Psyched for a long, long trip to Mars but can't stand the wait for someone to actually mount such a mission? The next best thing might well be to lock yourself in an isolation chamber in Moscow.
The European Space Agency is gearing up for exactly that. As part of its Mars500 project, the ESA will be conducting a 520-day earthbound sojourn at Russia's Institute of Biomedical Problems starting this summer. At that time, the six participants in the simulated mission will sequester themselves in a mock interplanetary spaceship, with complementary mock Martian lander.
The endurance exercise, originally intended to start in late 2009, is intended to mimic the constraints of an actual manned mission to Mars, which is likely to remain on the drawing board for many years to come. The Mars500 "crew members" will be hermetically sealed into their facilities and for the duration will have only the limited supplies that they were able to fit inside, including food similar to that consumed on the International Space Station. Communications with nearby researchers, to be done only via the Internet, will be on a 20-minute delay each way.
On Tuesday, at its Technology Centre ESTEC in the Netherlands, the ESA introduced the four candidates for the two European spots in the Mars500 crew, who have been training for the mission for about a month. The two eventual finalists will be sharing their close quarters with three participants from Russia (as distinct from the rest of Europe) and one from China.
The European candidates are required to be in good health, speak both English and Russian, and have work experience in fields such as medicine, biology, or computer engineering. Given the space constraints, they cannot be taller than 185 centimeters, or just a hair or two over 6 feet.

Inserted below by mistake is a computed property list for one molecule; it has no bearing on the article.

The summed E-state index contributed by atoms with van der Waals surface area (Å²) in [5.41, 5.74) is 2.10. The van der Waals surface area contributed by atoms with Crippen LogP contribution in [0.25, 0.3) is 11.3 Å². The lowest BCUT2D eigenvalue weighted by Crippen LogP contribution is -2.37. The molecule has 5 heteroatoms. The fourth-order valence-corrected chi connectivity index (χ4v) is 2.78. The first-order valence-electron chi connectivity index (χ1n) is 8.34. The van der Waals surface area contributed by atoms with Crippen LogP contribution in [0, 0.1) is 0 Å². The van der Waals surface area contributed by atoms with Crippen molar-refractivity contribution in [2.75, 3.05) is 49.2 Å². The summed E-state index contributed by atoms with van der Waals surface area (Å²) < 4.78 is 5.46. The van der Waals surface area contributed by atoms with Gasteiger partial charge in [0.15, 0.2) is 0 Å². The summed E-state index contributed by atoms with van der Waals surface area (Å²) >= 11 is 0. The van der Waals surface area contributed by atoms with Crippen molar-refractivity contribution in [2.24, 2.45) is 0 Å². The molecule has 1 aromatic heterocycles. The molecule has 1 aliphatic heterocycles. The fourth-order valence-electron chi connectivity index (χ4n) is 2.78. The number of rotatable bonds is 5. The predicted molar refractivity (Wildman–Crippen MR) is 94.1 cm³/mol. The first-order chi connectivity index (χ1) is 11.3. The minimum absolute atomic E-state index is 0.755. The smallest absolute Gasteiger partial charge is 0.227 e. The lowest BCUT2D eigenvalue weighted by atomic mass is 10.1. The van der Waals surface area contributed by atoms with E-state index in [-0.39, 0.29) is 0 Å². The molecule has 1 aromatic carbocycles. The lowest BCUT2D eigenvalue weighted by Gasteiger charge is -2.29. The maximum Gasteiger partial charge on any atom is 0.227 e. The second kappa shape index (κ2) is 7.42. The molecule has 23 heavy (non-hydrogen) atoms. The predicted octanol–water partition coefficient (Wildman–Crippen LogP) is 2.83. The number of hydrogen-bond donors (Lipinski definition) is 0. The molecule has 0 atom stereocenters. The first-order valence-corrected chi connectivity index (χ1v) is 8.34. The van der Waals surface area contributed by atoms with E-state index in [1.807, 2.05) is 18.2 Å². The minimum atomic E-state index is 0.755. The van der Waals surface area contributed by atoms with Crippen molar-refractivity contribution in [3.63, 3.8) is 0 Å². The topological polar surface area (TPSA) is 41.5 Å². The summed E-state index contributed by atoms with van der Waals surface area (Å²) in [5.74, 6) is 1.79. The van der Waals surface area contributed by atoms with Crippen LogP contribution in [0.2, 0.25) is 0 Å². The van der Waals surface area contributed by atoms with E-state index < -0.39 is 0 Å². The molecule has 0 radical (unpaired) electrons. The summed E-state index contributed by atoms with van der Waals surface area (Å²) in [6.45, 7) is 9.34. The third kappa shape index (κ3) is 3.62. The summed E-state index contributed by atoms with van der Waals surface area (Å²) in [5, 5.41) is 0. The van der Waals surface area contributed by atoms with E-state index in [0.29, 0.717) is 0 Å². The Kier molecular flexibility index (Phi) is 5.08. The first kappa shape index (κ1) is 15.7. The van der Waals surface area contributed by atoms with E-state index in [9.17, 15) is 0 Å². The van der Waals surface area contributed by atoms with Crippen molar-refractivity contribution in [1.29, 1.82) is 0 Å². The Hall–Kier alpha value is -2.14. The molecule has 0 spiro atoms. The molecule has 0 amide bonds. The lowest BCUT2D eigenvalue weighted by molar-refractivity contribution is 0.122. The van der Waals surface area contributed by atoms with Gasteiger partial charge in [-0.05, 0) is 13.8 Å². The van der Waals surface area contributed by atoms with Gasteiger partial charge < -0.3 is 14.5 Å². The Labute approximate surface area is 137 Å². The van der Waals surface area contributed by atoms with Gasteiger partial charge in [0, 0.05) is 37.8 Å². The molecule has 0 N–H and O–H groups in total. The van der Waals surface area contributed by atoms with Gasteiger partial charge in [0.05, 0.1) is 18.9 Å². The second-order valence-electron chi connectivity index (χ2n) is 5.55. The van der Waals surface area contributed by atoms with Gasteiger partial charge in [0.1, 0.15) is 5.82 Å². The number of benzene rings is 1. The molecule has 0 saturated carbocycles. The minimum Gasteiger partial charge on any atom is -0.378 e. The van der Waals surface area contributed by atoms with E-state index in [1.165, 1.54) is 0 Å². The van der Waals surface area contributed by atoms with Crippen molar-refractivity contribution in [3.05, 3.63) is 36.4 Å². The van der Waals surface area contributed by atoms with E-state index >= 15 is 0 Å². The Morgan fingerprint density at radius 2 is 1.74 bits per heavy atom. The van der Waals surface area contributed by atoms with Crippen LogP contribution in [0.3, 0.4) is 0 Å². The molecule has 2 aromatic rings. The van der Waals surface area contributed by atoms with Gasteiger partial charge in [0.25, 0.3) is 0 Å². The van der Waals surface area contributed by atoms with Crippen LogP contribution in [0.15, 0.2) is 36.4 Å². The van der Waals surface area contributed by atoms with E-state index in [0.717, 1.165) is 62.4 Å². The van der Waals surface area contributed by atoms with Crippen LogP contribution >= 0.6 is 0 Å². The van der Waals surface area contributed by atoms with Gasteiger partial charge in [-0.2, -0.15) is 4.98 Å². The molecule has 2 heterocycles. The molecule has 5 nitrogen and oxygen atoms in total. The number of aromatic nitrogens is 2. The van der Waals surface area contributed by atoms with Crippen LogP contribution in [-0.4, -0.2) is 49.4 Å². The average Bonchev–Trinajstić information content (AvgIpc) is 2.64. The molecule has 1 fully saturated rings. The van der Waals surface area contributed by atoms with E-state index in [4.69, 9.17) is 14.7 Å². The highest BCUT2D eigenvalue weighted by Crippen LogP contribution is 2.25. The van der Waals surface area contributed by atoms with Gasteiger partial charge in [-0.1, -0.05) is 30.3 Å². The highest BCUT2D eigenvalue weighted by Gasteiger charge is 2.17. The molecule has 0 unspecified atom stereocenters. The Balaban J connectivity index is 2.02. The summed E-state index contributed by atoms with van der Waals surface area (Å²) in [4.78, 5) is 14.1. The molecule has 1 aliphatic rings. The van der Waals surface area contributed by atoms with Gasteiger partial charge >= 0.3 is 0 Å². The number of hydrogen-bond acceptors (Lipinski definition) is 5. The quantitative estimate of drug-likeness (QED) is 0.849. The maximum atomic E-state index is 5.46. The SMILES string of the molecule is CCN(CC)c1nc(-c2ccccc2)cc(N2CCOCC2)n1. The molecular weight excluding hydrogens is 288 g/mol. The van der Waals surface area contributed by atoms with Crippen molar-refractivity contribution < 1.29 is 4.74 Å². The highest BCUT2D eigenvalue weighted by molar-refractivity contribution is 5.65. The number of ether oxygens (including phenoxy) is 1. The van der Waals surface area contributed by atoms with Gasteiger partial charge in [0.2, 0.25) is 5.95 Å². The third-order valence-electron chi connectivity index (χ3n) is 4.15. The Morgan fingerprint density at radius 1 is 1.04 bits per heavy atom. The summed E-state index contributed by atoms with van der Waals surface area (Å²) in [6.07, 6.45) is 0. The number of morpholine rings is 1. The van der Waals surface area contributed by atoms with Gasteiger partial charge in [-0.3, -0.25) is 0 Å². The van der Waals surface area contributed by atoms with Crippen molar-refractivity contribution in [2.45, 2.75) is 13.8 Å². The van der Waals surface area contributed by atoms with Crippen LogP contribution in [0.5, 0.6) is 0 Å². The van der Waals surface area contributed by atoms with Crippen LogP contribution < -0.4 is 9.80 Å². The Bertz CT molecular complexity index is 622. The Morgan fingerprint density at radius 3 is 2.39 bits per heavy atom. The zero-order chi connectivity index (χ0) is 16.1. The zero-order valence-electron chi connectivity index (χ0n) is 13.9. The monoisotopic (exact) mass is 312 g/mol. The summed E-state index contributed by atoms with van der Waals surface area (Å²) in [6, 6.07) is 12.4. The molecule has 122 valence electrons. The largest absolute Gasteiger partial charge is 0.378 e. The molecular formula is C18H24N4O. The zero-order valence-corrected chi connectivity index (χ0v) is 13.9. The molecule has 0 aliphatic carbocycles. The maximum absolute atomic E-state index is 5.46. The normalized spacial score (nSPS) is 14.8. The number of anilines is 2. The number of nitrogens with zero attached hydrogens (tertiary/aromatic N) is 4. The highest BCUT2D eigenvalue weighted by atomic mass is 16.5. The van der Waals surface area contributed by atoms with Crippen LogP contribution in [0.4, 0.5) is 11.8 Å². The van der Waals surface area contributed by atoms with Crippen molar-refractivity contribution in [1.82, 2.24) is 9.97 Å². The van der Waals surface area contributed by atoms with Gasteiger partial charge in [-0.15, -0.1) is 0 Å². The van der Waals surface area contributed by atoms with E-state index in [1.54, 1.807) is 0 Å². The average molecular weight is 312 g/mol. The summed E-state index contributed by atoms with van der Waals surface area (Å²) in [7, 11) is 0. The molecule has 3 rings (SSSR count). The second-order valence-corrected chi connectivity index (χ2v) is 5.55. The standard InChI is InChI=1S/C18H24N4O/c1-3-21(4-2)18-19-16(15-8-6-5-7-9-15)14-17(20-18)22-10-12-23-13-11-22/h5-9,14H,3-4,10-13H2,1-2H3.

The Moscow-as-Mars mission will be broken into three phases: 250 days designated as the outbound trip to the Red Planet, 30 days as the "surface operations," and 240 days as the return voyage. During the surface phase, three participants will stay in the pseudo-spaceship and three will inhabit the Martian surface simulator.
Throughout the roughly 17-month exercise, the crew will spend a good deal of time monitoring themselves--their physical and psychological well-being--as well as conducting scientific experiments and maintaining their living quarters.
The sextet won't be the first inhabitants of the spaceship simulacrum. Last summer, the ESA wrapped up a 105-day exercise that covered much of the same research ground in one-fifth the time. And if they accomplished nothing else, that group at least managed to grow plenty of strawberries, radishes, and cabbage, amid a good share of kumbaya time.
"We had an outstanding team spirit throughout the entire 105 days," said Cyrille Fournier, one of the 105-day astronaut role players, in a typically upbeat ESA press release in July. "Living for that long in a confined environment can only work if the crew is really getting along with each other."